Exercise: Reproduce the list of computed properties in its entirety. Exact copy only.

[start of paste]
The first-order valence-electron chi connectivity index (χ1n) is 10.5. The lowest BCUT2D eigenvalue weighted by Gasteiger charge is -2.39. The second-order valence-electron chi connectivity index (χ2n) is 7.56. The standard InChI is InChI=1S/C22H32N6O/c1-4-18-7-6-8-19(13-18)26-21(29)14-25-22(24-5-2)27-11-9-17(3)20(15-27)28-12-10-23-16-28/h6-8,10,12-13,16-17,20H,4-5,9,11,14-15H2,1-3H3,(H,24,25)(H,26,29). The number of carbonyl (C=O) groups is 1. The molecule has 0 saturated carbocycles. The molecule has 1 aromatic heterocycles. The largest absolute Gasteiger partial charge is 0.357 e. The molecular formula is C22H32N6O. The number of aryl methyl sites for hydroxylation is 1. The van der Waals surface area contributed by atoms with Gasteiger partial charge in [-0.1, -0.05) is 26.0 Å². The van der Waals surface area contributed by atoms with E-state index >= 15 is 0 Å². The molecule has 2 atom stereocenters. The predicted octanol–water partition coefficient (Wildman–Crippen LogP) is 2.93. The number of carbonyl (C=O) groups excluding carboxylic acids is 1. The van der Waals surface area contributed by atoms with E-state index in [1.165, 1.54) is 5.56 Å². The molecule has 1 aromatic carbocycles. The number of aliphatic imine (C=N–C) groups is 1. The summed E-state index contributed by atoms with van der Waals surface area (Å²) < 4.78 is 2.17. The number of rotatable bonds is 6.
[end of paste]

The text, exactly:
The first-order valence-electron chi connectivity index (χ1n) is 10.5. The lowest BCUT2D eigenvalue weighted by Gasteiger charge is -2.39. The second-order valence-electron chi connectivity index (χ2n) is 7.56. The standard InChI is InChI=1S/C22H32N6O/c1-4-18-7-6-8-19(13-18)26-21(29)14-25-22(24-5-2)27-11-9-17(3)20(15-27)28-12-10-23-16-28/h6-8,10,12-13,16-17,20H,4-5,9,11,14-15H2,1-3H3,(H,24,25)(H,26,29). The number of carbonyl (C=O) groups is 1. The molecule has 0 saturated carbocycles. The molecule has 1 aromatic heterocycles. The largest absolute Gasteiger partial charge is 0.357 e. The molecular formula is C22H32N6O. The number of aryl methyl sites for hydroxylation is 1. The van der Waals surface area contributed by atoms with Gasteiger partial charge in [-0.1, -0.05) is 26.0 Å². The van der Waals surface area contributed by atoms with E-state index >= 15 is 0 Å². The molecule has 2 atom stereocenters. The predicted octanol–water partition coefficient (Wildman–Crippen LogP) is 2.93. The number of carbonyl (C=O) groups excluding carboxylic acids is 1. The van der Waals surface area contributed by atoms with E-state index in [1.165, 1.54) is 5.56 Å². The molecule has 1 aromatic carbocycles. The number of aliphatic imine (C=N–C) groups is 1. The summed E-state index contributed by atoms with van der Waals surface area (Å²) < 4.78 is 2.17. The number of rotatable bonds is 6.